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Key to beating bias suits: Consistent discipline

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in FMLA Guidelines,Leaders & Managers,People Management

Want a guarantee that your firing decisions will stick even if a terminated employee claims he was the victim of discrimination? Then make sure you equally and consistently punish all employees who break the same rules.

Courts really do hate to interfere with personnel decisions when it looks like an employer has been reliably fair.

Recent case: Isidro worked as a truck driver until he had a health crisis at age 75 and took a month of FMLA leave to recover. On his first day back at work, he got a pink slip.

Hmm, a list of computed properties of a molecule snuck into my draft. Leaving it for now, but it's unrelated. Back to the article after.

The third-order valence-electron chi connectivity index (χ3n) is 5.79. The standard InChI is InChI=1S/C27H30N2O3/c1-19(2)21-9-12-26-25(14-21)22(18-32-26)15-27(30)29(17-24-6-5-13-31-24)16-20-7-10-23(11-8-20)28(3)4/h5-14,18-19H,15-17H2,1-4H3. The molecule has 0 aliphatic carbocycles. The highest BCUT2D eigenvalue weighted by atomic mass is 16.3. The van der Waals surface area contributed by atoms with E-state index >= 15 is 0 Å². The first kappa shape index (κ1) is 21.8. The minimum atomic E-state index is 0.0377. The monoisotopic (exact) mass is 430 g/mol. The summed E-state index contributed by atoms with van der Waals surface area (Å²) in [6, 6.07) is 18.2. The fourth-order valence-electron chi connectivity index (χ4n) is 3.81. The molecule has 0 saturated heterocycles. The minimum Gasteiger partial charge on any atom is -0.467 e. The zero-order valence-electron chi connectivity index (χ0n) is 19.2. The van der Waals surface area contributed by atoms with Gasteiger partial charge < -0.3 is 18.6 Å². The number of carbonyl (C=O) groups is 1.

The employer told him he was being fired for his poor driving record, which included five instances of unsafe driving within the previous two years on the job.

Isidro sued, alleging that he was really fired because of his advancing age.

But he could not show that a younger driver with a similar driving record had been treated more leniently. In fact, the only younger driver who was remotely comparable to Isidro had also been discharged after a series of accidents. The court dismissed the case, reasoning that Isidro hadn’t proven that age was the real, underlying reason for his termination. (Galvan v. Spirit Truck Lines, No. 13-15-00350, Court of Appeals of Texas, 2016)

Remember: The FMLA does not protect employees from discipline unrelated to their absence.

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